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The President's Take

The President’s Take | The U.S. in CrisisWatch?

Our President Robert Malley’s monthly column to accompany the CrisisWatch conflict tracker for March/April 2018 asks if it is time to include the United States on our list. He also flags escalating crises in Nigeria, Sri Lanka, Yemen and Israel-Palestine, while welcoming positive developments in Kenya and North Korea. 

 

Every month for the past fifteen years, CrisisWatch has served as an early-warning tool, offering readers a quick summary of country developments that risk prompting or exacerbating conflicts or, conversely, that offer opportunities to prevent, resolve or mitigate them. That’s made for quite a few entries, and quite a few countries. Yet this month presented an unusual and unwelcome quandary: in light of President Donald Trump’s decision to replace Secretary of State Rex Tillerson and National Security Advisor H.R. McMaster with Mike Pompeo and John Bolton, was it time after all these years to include the United States on our list?

The Trump/Bolton/Pompeo line-up hit a global nerve and sparked worldwide anxiety. It’s not just the three men’s unabashed opposition to the Iran nuclear deal and the risks a withdrawal from that deal would pose. Not just Bolton’s serial preference for kinetic solutions and regime change. Or his disdain for multilateralism. Or his contempt for intelligence and analysis at odds with his pre-established views. It’s that this threesome has been put in charge at a time of extreme international tension and peril. Even any optimism prompted by the potential summit between President Trump and Kim Jong-un now must be tempered by the fact that its outcome will depend at least in part on a man who’s made clear both that the bar for success should be unrealistic North Korean steps toward immediate denuclearisation and that the price of failure ought to be preventive military action.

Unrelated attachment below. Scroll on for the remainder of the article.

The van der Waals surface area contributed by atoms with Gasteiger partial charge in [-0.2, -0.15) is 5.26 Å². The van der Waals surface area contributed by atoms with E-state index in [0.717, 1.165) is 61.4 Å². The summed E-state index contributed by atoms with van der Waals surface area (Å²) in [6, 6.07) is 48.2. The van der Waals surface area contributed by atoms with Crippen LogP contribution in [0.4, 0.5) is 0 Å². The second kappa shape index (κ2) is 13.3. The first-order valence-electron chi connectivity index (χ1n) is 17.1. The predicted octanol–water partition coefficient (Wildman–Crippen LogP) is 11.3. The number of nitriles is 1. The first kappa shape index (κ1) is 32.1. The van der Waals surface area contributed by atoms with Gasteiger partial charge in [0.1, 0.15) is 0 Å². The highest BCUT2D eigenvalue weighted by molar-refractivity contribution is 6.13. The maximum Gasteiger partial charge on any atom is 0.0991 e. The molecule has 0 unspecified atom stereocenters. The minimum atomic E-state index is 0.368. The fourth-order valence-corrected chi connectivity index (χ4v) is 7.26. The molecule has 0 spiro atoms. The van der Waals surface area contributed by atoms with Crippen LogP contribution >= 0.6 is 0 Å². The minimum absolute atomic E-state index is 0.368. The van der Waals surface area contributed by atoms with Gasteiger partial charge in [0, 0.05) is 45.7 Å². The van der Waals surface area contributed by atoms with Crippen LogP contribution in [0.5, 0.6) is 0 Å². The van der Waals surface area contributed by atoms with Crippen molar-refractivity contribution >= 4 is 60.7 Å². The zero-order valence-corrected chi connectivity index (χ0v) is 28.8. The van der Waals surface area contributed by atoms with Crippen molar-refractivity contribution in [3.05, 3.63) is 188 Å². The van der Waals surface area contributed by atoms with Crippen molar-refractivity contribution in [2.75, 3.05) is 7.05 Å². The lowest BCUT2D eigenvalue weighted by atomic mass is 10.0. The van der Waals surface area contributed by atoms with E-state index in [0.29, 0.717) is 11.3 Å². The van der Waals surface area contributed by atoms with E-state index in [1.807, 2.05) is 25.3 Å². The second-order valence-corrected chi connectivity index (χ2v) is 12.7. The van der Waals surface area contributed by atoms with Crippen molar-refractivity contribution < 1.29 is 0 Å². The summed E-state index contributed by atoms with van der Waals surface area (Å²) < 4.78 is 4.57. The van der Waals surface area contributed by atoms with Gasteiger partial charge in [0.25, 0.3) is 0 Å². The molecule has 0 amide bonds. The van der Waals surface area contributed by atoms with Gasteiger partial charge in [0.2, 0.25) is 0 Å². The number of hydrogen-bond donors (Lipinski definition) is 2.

In considering what to do, we looked at what happened elsewhere this past month. Several developments stood out. In Nigeria, attacks between herding and farming communities continue to spiral, far from the world’s glare, causing at least 190 deaths in March and spreading to areas heretofore spared. Sri Lanka has experienced its worst anti-Muslim violence since 2014. Another Huthi missile fired from Yemen on Riyadh heightened risks of a broader conflagration. Israel reacted violently to a protest that saw tens of thousands of Gazans march toward the border fence, killing fifteen and threatening a four-year uneasy truce between Hamas and Israel. Then there’s at least one relatively bright spot in Kenya, where President Uhuru Kenyatta and opposition leader Raila Odinga shook hands and pledged to work together, dousing (at least for now) intense political tensions that have run high since last year’s disputed presidential polls.

So, put the U.S. on our list? In the end, we chose not to. Pompeo and Bolton make for a war-prone cabinet to be sure, but not quite a war cabinet to be fair. To those who wonder why the U.S. has not previously been featured given its chequered history with regard to conflict, fear not. At this rate, we’ll almost certainly – and unhappily – be given another chance.

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